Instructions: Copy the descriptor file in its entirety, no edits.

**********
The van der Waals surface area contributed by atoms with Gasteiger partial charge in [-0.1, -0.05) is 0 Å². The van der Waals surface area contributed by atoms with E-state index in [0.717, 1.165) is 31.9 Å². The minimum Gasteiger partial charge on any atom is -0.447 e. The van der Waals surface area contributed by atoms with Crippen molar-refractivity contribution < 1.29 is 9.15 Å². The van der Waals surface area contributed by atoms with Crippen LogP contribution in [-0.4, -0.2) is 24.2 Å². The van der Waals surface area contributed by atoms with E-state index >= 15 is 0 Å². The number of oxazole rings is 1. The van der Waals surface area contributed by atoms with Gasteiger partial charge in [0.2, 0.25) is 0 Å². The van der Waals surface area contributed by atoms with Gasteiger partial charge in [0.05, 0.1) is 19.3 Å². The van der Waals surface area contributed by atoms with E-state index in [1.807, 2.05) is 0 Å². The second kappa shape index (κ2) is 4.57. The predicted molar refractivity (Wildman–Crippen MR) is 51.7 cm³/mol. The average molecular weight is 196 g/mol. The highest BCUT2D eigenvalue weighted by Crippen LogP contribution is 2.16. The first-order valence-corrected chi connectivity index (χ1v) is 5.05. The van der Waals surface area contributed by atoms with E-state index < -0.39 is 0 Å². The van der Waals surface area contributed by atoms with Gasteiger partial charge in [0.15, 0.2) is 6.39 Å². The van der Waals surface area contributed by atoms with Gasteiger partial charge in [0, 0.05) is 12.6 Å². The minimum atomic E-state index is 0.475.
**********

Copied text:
The van der Waals surface area contributed by atoms with Gasteiger partial charge in [-0.1, -0.05) is 0 Å². The van der Waals surface area contributed by atoms with E-state index in [0.717, 1.165) is 31.9 Å². The minimum Gasteiger partial charge on any atom is -0.447 e. The van der Waals surface area contributed by atoms with Crippen molar-refractivity contribution < 1.29 is 9.15 Å². The van der Waals surface area contributed by atoms with Crippen LogP contribution in [-0.4, -0.2) is 24.2 Å². The van der Waals surface area contributed by atoms with E-state index >= 15 is 0 Å². The number of oxazole rings is 1. The van der Waals surface area contributed by atoms with Gasteiger partial charge in [0.2, 0.25) is 0 Å². The van der Waals surface area contributed by atoms with Gasteiger partial charge in [0.05, 0.1) is 19.3 Å². The van der Waals surface area contributed by atoms with E-state index in [1.807, 2.05) is 0 Å². The second kappa shape index (κ2) is 4.57. The predicted molar refractivity (Wildman–Crippen MR) is 51.7 cm³/mol. The average molecular weight is 196 g/mol. The highest BCUT2D eigenvalue weighted by Crippen LogP contribution is 2.16. The first-order valence-corrected chi connectivity index (χ1v) is 5.05. The van der Waals surface area contributed by atoms with E-state index < -0.39 is 0 Å². The van der Waals surface area contributed by atoms with Gasteiger partial charge in [0.15, 0.2) is 6.39 Å². The van der Waals surface area contributed by atoms with Gasteiger partial charge in [0, 0.05) is 12.6 Å². The minimum atomic E-state index is 0.475.